Here are pyrotechnics of the keyboard, but with only a camera to "play the tune." To make this film, Norman McLaren employed novel optical techniques to compose the piano rhythms of the sound track. These he then moved, in multicolor, onto the picture area of the screen so that, in effect, you see what you hear. It is synchronization of image and sound in the truest sense of the word.
I discovered the world of Polish animator Piotr Kamler after searching on YouTube for films scored by composer Bernard Parmegiani, whose music I came across via UbuWeb. Parmegiani and Kamler were both colleagues of musique concrète mastermind Pierre Schaeffer, and they participated in the experimental research arm of the French television station O.R.T.F. founded by Schaeffer in 1960. Some have dubbed the abstract films and animations created under Schaeffer's management of the O.R.T.F. "concrete cinema." Today I will be posting films by Kamler produced during his tenure in this department as well as some examples of his later work. These clips originate from the 2007 DVD Piotr Kamler, à la recherche du temps.
Beryl Korot describes the impetus behind the innovative 1970s publication Radical Software, elucidating the history of video in art and the impact of mass media on society. Emerging from an independent video community that included media visionaries such as Marshall McLuhan and groups such as Televisionaries, Videofreex, People’s Video Theater, and Global Village, the first issue of Radical Software debuted in Spring of 1970 as a publication by the Raindance Corporation. Beryl Korot and Phyllis Segura (Gershuny) acted as Editors, while Michael Shamburg served as Publisher with Ira Schneider as co-Originator. Early contributors included Nam June Paik, Buckminster Fuller, Ant Farm, Frank Gillette, and Paul Ryan, among others. After eleven issues, Radical Software ceased publication in the Spring of 1974 and is now an invaluable time capsule of an era. This video is published on the occasion of the 40th anniversary of the first issue.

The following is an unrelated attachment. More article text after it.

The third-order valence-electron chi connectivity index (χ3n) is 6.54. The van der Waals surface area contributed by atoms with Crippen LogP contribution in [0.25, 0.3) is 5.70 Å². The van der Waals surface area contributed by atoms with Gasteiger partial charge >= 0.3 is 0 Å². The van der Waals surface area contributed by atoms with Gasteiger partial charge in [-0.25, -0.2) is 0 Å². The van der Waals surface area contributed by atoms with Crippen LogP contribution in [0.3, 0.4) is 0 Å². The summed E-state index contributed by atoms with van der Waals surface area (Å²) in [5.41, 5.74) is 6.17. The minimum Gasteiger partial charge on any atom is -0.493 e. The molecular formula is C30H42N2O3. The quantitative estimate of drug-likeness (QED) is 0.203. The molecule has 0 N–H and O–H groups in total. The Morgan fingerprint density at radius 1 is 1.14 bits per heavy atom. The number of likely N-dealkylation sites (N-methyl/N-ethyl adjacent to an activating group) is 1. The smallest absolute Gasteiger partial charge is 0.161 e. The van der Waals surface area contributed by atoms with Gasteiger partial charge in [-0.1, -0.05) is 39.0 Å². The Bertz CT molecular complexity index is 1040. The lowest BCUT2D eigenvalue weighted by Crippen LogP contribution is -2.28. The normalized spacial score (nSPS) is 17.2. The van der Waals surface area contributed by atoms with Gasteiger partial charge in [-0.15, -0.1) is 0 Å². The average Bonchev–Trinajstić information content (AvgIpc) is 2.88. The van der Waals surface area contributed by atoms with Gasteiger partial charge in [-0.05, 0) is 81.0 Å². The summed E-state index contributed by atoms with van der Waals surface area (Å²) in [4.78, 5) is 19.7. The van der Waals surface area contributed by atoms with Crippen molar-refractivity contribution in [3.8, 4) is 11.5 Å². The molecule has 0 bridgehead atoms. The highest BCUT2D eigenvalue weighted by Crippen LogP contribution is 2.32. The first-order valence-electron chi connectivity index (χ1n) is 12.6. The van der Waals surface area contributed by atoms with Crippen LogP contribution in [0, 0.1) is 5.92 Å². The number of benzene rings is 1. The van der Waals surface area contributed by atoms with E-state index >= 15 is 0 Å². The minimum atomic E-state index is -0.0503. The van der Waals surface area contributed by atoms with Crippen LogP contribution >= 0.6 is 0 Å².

I would like to consider a notion that I have felt was intuitively true but have never explored in depth: that the 8-bit or "low-res" aesthetic of much contemporary electronic art can be thought of as a form of digital materialism. By employing the phrase "digital materialism," I draw upon a specific term that has circulated within the sphere of avant-garde filmmaking from the 1970s onward. In this context, materialism describes a sensibility, most explicitly theorized in the writings of London-based filmmaker Peter Gidal, in which the physical materials of film technology are made visible within the work itself, and thereby become decisive components of a reflexively cinematic but predominantly non-narrative experience. Materialism reverses the usual Hollywood practice of hiding the mode of production so as not to disrupt the suspension of disbelief necessary to enter into a staged, fictional world.
-- EXCERPT FROM "THE MATTER OF ELECTRONICS" BY ED HALTER
[Originally published in the catalog for the exhibition PLAYLIST at LABoral in Gijón, Spain curated by Domenico Quaranta, available in pdf form here. Subsequently republished to Vague Terrain above.]
Plotted on newsprint with cyan, magenta, and yellow edding 1380 brush-pens. 9" x 9".
A portrait of Eliane Radigue, produced by the Austrian IMA (Institute for Media Archeology), which observes Eliane in her workspace, operating the ARP and talking about the process of composing and recording.